caryatid


cary·at·id

noun \ˌker-ē-ˈa-təd, ˌka-rē-; ˈker-ē-ə-ˌtid, ˈka-rē-\
plural cary·at·ids or cary·at·ides\ˌker-ē-ˈa-tə-ˌdēz, ˌka-rē-\

Definition of CARYATID

:  a draped female figure supporting an entablature

Illustration of CARYATID

Origin of CARYATID

Latin caryatides, plural, from Greek karyatides priestesses of Artemis at Caryae, caryatids, from Karyai Caryae in Laconia
First Known Use: 1563

caryatid

noun    (Concise Encyclopedia)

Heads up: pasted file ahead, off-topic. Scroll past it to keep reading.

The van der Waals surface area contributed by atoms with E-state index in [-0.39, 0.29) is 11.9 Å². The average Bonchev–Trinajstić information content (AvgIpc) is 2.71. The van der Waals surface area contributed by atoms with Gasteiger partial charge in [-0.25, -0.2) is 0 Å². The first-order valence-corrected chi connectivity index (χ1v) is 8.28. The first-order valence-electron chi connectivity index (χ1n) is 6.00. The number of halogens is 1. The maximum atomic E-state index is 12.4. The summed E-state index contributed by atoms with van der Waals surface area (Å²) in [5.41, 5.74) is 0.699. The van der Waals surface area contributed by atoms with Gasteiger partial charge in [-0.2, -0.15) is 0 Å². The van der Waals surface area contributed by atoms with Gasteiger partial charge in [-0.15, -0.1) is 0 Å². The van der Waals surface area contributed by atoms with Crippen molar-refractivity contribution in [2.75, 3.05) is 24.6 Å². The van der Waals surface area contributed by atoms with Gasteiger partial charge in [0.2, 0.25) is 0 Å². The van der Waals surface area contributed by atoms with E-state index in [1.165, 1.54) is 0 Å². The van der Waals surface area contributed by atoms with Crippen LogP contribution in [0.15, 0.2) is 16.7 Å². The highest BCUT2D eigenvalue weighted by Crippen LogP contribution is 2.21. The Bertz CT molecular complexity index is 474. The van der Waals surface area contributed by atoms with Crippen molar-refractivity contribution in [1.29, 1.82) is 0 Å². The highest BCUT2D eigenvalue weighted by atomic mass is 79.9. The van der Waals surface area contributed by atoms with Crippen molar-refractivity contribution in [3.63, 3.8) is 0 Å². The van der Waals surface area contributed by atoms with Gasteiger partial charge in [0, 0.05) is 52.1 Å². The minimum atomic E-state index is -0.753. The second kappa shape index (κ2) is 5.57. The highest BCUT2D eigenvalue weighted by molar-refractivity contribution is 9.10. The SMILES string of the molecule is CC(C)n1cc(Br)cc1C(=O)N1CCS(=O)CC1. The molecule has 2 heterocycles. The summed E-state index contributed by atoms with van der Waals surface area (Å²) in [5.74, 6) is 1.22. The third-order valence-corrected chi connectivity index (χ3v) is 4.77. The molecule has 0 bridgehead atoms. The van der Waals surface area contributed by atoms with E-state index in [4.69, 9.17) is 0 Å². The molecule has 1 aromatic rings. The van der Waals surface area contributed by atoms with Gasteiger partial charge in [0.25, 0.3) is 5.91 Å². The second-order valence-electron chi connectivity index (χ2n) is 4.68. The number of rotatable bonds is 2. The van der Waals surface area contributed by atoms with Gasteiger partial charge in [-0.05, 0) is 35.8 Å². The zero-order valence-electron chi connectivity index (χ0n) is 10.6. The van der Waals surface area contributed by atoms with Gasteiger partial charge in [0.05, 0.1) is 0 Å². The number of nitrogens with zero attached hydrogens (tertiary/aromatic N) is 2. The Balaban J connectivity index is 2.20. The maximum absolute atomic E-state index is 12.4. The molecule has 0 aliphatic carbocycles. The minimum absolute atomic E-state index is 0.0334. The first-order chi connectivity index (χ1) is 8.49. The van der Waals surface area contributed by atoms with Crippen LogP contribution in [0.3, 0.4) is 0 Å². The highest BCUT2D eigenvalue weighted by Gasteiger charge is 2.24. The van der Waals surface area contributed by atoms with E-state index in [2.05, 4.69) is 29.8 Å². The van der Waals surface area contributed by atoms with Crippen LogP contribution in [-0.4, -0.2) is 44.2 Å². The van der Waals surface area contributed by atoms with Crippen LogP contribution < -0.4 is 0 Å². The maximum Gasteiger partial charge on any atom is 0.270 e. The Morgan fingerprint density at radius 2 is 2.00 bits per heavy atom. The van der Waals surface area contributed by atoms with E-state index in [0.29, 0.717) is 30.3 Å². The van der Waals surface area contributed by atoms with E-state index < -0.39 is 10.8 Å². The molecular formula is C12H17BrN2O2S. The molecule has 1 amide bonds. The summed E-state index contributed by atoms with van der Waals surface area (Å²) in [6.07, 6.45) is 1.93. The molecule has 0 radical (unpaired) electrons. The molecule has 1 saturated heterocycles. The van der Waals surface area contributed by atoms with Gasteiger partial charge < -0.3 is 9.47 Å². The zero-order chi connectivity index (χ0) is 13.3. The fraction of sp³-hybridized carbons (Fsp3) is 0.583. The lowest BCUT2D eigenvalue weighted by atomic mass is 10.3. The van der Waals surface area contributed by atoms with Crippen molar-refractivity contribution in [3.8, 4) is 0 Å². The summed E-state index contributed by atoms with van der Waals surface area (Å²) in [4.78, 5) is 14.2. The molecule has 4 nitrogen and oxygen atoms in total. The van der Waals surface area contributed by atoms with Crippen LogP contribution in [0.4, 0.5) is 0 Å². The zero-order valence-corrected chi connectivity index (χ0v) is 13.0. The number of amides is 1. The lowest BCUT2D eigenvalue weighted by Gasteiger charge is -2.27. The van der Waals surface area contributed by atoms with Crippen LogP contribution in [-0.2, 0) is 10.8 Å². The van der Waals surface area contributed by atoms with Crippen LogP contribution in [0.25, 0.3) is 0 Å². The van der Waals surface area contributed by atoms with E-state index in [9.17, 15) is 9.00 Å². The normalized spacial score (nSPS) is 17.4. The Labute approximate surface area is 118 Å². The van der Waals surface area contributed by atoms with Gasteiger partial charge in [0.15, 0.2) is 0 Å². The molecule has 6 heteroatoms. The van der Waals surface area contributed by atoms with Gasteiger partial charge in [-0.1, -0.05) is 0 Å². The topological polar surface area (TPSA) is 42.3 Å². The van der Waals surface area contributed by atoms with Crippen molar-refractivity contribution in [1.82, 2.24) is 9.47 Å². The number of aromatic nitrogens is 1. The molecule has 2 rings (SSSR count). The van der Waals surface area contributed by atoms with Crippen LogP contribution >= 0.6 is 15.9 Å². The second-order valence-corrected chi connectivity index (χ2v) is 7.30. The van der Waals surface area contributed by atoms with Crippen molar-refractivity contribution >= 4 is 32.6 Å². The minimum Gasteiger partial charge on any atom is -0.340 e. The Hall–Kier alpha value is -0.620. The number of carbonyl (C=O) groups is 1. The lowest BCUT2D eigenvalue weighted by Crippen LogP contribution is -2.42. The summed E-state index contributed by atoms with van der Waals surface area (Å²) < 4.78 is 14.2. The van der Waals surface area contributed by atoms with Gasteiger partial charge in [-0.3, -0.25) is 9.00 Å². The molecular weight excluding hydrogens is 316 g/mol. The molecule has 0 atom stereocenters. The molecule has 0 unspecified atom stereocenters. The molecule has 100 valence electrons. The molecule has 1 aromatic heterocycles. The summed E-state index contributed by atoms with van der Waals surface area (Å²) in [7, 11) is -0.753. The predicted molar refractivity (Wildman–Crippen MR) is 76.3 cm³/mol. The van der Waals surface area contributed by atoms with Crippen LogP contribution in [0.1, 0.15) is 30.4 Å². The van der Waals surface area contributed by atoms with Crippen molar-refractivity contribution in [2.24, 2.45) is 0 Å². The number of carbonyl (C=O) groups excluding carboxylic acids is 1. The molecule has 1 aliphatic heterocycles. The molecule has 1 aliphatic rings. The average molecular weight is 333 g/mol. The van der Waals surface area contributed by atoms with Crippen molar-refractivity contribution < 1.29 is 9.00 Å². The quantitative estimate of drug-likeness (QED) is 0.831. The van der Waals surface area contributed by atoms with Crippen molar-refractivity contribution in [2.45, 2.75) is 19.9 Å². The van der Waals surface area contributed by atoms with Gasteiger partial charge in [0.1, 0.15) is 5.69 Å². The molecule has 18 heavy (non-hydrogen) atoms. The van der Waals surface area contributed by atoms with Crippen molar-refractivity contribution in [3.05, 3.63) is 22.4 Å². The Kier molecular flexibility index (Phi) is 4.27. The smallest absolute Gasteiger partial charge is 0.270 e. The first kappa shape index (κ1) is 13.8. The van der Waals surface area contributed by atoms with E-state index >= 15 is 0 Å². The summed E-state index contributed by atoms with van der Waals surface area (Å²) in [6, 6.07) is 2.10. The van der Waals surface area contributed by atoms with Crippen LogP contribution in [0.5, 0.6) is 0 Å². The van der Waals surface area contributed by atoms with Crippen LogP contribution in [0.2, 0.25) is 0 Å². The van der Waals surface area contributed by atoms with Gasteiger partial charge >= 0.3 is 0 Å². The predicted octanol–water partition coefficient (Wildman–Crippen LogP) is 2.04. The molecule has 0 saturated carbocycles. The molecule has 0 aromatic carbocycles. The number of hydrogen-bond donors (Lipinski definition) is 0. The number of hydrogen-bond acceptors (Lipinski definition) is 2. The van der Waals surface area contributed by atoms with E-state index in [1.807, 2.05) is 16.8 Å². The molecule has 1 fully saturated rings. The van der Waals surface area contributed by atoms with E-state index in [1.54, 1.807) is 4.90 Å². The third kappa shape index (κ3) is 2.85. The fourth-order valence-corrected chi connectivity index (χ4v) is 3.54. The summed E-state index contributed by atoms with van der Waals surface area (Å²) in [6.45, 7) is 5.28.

Supporting column sculpted in the form of a draped female figure. Caryatids first appeared in three small buildings (treasuries) at Delphi (550–530 BC). The most celebrated example is the caryatid porch of the Erechtheum (421–406 BC), with six figures, on the Acropolis (see acropolis) of Athens. Caryatids are sometimes called korai (“maidens”). Their male counterpart is the atlas.

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